Vintage Miscellany – April 27, 2014

This is Lena Mauney, posing in what might possibly be a home sewing project.  It’s kind of hard to imagine that any manufacturer would turn out such a poorly matched up pattern, but it is possible, I suppose.  Anyway, it is a good reminder that not all clothing in the past was superior to clothing made today.  Does the fabric look like a tablecloth?  I thought so.

*   The Rosie the Riveter World War II Home Front National Historical Park in Richmond, California, has a new visitor’s center.

*   Prepare yourself to read a lot about Charles James in the coming months.  Start with this piece from The New York Times.

*  For a more historical perspective on James, read this article from The Telegraph.

*  Anna Wintour has decreed that the dress code for this year’s Met Gala is white tie.  Time to brush off Grandpa’s old top hat, fellas.

*   See how the Textile Museum in Washington, DC, stores extremely fragile archaeological textile fragments.

*   Here is an interesting article about the work of Sandra Aho, a textile and clothing conservator.

*   Not everything in San Francisco was destroyed in the 1906 earthquake, including a fabulous dress and coat.

*   Just over a year ago, an unsafe factory in Bangladesh collapsed, killing over 1000 people.  Has any progress been made in improving working conditions for workers?

*  Is ‘Made in the USA’ always the most sustainable choice?

*   And here is an extensive list of companies who make at least some of their products in the USA.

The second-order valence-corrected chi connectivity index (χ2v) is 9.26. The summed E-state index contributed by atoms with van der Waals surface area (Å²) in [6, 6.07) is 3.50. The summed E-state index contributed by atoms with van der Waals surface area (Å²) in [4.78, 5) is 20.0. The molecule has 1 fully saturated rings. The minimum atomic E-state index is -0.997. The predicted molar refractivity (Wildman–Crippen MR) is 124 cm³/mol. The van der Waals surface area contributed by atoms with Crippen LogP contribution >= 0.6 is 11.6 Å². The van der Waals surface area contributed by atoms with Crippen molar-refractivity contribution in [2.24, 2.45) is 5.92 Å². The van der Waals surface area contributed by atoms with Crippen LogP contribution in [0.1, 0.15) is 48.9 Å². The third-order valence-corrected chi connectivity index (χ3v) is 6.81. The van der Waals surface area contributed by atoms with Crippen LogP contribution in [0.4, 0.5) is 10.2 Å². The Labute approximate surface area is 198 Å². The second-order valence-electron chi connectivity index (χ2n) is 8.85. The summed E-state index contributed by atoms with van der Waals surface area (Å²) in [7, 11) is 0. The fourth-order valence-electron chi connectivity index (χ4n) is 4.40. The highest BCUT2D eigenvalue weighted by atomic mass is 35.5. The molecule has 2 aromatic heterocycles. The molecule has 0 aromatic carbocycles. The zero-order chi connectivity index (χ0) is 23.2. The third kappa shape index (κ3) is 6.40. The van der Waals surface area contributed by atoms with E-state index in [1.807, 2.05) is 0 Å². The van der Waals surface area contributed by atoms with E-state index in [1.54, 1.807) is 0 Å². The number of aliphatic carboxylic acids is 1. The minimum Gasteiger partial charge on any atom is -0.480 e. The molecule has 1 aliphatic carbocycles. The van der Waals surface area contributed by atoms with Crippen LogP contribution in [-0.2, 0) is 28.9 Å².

Filed under Vintage Miscellany

8 responses to “Vintage Miscellany – April 27, 2014

  1. Lots of great links! The Made in the USA one was a great read! As was the one regarding working conditions.


  2. Too bad Gioiuseppe could not afford a tailor! Looks like he was wearing a a “Bozo Clown set of tails-at very least the collar should have fit-and a clip-on tie?!!?!!!


  3. Your link(s) to ‘Made in the USA’ made an interesting read. A year ago, I began the journey to make my clothes… partly for creative reasons, and partly to not support situations like the Bangladesh tragedy. But though I make my clothes now, I find the fabrics mostly available to me, are almost all made in China. Before NAFTA, SC was still enjoying textile manufacturing, though be-it at a much smaller level than at their heyday, but I could purchase fabric remnants locally, that had been made here locally at a reasonable cost. All those fabric textile outlet stores are gone now. As an aside, KentWool, a company not listed on the USA production company list, makes the ‘World’s Best Golf Socks’ of which Bubba Watson, the current Masters champion was wearing during his recent win. These are made not only in the USA, but in my tiny little South Carolina town. Thank you for your thought-provoking list!


    • That is the reason I collect vintage fabrics to use in my sewing. Made in the USA fabrics are hard to find, but there are a few sources. Pendleton still sells wool by the yard on their website, and in Asheville, House of Fabrics usually has a good selection. I have bought cotton jersey at Mary Jo’s in Gastonia, NC that was made in NC. If I buy fabric new, I buy fabrics from Italy or Great Britian or France. And you can find polar fleece that is made from Canada.

      Thanks for the Kentwool name. I’ll have to look for their socks. I know that much of Smartwool is now made in the USA as well.


      • Thank you so much for the list of resources! I will check them out. I’ve been wanting to go to Mary Jo’s for years, but thought she was more quilting fabrics now. I do not live far from Asheville either.


        • Mary Jo’s does have a big selection of quilting cottons, but there are also home furnishing fabrics and fashion fabrics. It takes some time to see it all, and one has to be willing to look through stacked rolls, but I always seem to find something wonderful there.


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